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Navy football looks to play spoiler against No. 22 Tulsa on Senior Day

Navy linebacker Diego Fagot brings down Tulsa quarterback Zack Smith during last year's game. Fagot and Smith are both back to do battle when the Midshipmen host the Golden Hurricane Saturday.
Navy linebacker Diego Fagot brings down Tulsa quarterback Zack Smith during last year's game. Fagot and Smith are both back to do battle when the Midshipmen host the Golden Hurricane Saturday. (Stephen Pingry / AP)

Navy football is no longer in contention for the American Athletic Conference championship game. However, the Midshipmen can certainly play spoiler in the race.

Seventh-ranked Cincinnati (8-0, 6-0) sits atop the AAC standings with one game left and has clinched a berth in the championship game. However, there are three schools mathematically alive for the other spot in the title tilt, being held Dec. 19 at the home stadium of the higher seed.

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No. 22 Tulsa (5-1, 5-0) is in the driver’s seat and would clinch its first appearance in the AAC championship game by beating Navy this Saturday.

However, a loss to Navy combined with wins by Memphis (6-2, 4-2) and Houston (3-3, 3-2) would mean the American race would come down to the final weekend of action.

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Tulsa had a game with Houston postponed and it will not be made up. That means it would lose a potential tiebreaker with Memphis based off winning percentage.

There is also a possibility Houston and Tulsa could finish 5-2 without a head-to-head matchup. In that scenario, the tiebreaker would be determined by which team is ranked higher in a set of aggregate computer rankings.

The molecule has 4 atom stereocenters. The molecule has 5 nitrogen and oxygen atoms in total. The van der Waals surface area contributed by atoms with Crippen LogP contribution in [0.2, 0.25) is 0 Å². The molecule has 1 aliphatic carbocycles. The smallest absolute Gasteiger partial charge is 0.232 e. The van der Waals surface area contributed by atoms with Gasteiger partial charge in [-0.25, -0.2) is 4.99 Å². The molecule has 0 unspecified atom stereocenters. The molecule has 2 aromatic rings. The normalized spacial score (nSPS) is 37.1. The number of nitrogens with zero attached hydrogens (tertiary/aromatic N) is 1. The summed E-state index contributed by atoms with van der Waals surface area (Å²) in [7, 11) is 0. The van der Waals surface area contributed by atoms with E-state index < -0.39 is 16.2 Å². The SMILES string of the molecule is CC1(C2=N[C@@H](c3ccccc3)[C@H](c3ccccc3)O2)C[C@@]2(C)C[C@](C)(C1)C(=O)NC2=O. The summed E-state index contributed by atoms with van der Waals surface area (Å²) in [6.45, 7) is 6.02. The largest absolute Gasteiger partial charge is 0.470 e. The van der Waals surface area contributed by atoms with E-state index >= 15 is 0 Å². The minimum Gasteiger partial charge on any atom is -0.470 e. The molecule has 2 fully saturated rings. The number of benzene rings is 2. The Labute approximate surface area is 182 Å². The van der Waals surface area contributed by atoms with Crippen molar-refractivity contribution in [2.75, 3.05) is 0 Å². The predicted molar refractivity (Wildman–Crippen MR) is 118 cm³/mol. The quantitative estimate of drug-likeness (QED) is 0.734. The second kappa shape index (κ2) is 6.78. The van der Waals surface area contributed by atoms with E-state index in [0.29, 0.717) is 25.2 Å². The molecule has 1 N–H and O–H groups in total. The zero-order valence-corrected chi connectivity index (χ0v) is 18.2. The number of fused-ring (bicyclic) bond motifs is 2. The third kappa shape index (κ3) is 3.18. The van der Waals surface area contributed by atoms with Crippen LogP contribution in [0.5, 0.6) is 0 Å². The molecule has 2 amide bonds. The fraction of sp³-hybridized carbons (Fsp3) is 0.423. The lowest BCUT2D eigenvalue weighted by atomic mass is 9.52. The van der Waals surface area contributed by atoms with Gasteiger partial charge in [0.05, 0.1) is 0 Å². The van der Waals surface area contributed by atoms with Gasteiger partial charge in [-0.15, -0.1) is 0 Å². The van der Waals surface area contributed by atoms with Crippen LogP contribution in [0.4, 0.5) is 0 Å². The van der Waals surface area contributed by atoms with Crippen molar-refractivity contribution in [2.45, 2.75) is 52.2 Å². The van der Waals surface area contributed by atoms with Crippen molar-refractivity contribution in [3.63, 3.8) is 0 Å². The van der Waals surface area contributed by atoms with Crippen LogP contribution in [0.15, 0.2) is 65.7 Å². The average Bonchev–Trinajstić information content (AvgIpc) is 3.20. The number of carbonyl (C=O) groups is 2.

Of course, the Midshipmen are not solely playing to be a spoiler.

It will be Senior Day in Annapolis and Navy has developed a tradition it hopes to continue. The Mids have won 17 straight games on Senior Day with the last loss coming in 2002.

“We’re a hard team to beat on Senior Day, so that’s a big deal,” coach Ken Niumatalolo said. “Hopefully, we can send our seniors out the right way against a really good football team. This senior class deserves that.”

Beating a Top 25 team would be a real confidence-boost for Navy (3-5, 3-3), which can still finish with a winning record both in conference and overall as there is a good chance the Midshipmen could receive a berth in one of eight bowl games affiliated with the AAC.

However, falling to Tulsa would guarantee Navy a losing record on both counts and it would carry a four-game losing streak into the annual showdown against archrival Army on Dec. 12.

Quarterback Zach Smith and inside linebacker Zaven Collins have led the way for Tulsa, which is vastly improved since finishing 4-8 a year ago. That marked the third straight losing seasons for the Golden Hurricane, which was a combined 9-27 from 2017 to 2019.

Niumatalolo on Monday reiterated a statement he made three weeks ago when Navy was originally supposed to play Tulsa. That contest, slated for Nov. 7 at Navy-Marine Corps Memorial Stadium, was postponed due to a coronavirus crisis among the Midshipmen.

“I think they’ve always been talented. They’ve just had some hard luck. They’ve kind of been snake-bitten in some of their losses,” Niumatalolo said. “That’s not happening this season. They’re finding ways to win.”

Tulsa benefited from a blown call against East Carolina on Oct. 30 in a 34-30 win with the AAC announcing a day later that a replay official should not have overturned an on-field ruling off a fumble.